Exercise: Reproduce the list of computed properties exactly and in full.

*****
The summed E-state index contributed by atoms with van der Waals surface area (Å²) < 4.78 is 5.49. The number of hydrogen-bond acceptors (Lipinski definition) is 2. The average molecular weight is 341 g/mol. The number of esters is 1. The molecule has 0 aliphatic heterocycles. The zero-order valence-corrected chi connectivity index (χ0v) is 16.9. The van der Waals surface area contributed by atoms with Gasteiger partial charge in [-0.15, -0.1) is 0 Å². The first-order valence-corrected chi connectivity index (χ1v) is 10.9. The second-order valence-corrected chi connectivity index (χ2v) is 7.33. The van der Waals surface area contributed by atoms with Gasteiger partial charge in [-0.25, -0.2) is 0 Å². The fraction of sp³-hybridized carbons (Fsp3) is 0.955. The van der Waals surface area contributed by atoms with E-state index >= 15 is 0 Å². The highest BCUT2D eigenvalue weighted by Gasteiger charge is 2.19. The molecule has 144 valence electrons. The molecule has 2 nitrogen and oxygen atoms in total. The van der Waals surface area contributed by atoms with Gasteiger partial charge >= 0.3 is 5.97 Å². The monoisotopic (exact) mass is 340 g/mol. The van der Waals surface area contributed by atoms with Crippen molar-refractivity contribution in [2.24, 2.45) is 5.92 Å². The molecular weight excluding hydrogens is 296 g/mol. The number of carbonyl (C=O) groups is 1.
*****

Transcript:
The summed E-state index contributed by atoms with van der Waals surface area (Å²) < 4.78 is 5.49. The number of hydrogen-bond acceptors (Lipinski definition) is 2. The average molecular weight is 341 g/mol. The number of esters is 1. The molecule has 0 aliphatic heterocycles. The zero-order valence-corrected chi connectivity index (χ0v) is 16.9. The van der Waals surface area contributed by atoms with Gasteiger partial charge in [-0.15, -0.1) is 0 Å². The first-order valence-corrected chi connectivity index (χ1v) is 10.9. The second-order valence-corrected chi connectivity index (χ2v) is 7.33. The van der Waals surface area contributed by atoms with Gasteiger partial charge in [-0.25, -0.2) is 0 Å². The fraction of sp³-hybridized carbons (Fsp3) is 0.955. The van der Waals surface area contributed by atoms with E-state index >= 15 is 0 Å². The highest BCUT2D eigenvalue weighted by Gasteiger charge is 2.19. The molecule has 144 valence electrons. The molecule has 2 nitrogen and oxygen atoms in total. The van der Waals surface area contributed by atoms with Gasteiger partial charge >= 0.3 is 5.97 Å². The monoisotopic (exact) mass is 340 g/mol. The van der Waals surface area contributed by atoms with Crippen molar-refractivity contribution in [2.24, 2.45) is 5.92 Å². The molecular weight excluding hydrogens is 296 g/mol. The number of carbonyl (C=O) groups is 1.